Students face numerous obstacles in having access to quality education in Iran; such obstacles double and triple when it gets to girls and young women.
The new academic year starts in Iran on September 23 with some 15 million elementary and high school students and another 4 million students of higher education. With the Iranian regime’s failure to provide free and mandatory education for Iranian children while more than 80% of the nation is living under the poverty line, there is no guarantee for Iranian children and youths to be able to continue their education.
Article 30 of the Iranian regime’s constitution obliges the government to provide free and mandatory education for all to finish high school, but levying heavy tuitions has deprived thousands of students from having access to education in Iran.
According to the former deputy director of the Budget and Planning Organization, “More than 9% of Iranian families have to sell their belongings to provide for their children’s education since they do not afford to pay from their regular income.” (The state-run Ettela’at daily newspaper – June 17, 2019)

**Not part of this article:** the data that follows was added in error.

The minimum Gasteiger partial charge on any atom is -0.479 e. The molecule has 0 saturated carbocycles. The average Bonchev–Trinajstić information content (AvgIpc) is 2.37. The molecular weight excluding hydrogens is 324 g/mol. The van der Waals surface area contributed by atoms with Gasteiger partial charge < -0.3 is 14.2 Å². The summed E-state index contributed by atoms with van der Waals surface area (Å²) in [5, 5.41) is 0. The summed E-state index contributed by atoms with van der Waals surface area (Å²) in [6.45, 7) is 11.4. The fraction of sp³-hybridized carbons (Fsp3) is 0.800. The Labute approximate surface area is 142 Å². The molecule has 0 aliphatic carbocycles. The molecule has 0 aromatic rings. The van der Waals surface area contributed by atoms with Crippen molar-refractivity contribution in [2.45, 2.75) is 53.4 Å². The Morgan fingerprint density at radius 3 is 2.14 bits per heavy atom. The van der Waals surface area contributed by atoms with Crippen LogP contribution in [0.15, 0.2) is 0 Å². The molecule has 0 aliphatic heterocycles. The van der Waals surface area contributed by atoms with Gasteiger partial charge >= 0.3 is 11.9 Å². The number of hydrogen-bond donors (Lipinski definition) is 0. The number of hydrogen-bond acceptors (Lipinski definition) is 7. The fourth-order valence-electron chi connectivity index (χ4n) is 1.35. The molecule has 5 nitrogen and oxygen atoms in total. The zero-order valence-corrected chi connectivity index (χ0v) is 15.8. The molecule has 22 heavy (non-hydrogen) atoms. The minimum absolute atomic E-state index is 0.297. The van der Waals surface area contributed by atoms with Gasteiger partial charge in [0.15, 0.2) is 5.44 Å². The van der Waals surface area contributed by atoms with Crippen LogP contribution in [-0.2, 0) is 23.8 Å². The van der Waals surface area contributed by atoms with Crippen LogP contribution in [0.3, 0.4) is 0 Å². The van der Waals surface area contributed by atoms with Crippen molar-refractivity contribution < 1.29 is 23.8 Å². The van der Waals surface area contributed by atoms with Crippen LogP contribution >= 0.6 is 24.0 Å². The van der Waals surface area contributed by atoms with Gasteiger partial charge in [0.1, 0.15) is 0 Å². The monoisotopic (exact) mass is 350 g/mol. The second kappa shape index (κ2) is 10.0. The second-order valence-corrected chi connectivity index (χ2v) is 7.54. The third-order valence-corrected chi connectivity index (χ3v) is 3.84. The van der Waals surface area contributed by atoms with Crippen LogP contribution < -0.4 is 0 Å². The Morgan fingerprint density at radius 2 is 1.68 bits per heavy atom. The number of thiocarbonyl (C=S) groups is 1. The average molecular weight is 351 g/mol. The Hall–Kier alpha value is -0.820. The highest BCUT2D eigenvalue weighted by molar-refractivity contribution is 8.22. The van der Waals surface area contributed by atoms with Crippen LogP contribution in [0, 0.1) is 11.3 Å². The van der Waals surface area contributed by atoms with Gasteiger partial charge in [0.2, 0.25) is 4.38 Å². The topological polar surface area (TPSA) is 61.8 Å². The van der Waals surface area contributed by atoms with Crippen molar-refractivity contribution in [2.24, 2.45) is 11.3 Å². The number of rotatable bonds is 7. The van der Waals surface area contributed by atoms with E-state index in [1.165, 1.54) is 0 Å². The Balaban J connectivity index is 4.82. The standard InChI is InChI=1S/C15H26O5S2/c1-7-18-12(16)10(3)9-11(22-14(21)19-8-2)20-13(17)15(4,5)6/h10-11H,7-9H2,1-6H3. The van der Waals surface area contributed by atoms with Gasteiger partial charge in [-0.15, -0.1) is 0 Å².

The head of the Association of Skills Training Schools announced that 37 percent of Iranian students drop out of school before getting their diploma, and that only 7 percent of high school graduates are admitted to universities. (The state-run Fars news agency – November 4, 2017)
In October 2016, Shahindokht Molaverdi, director of the presidential directorate on Women and Family Affairs, citing the parliamentary Research Center announced that 3,200,000 children and youths were deprived of education in Iran, adding, “More girls are deprived of education compared to boys.”
Abbas Soltanian, Education Ministry’s deputy for senior high school education, also underscored that the number of girls who leave school is “far greater” than boys. (The state-run ILNA news agency – June 25, 2018)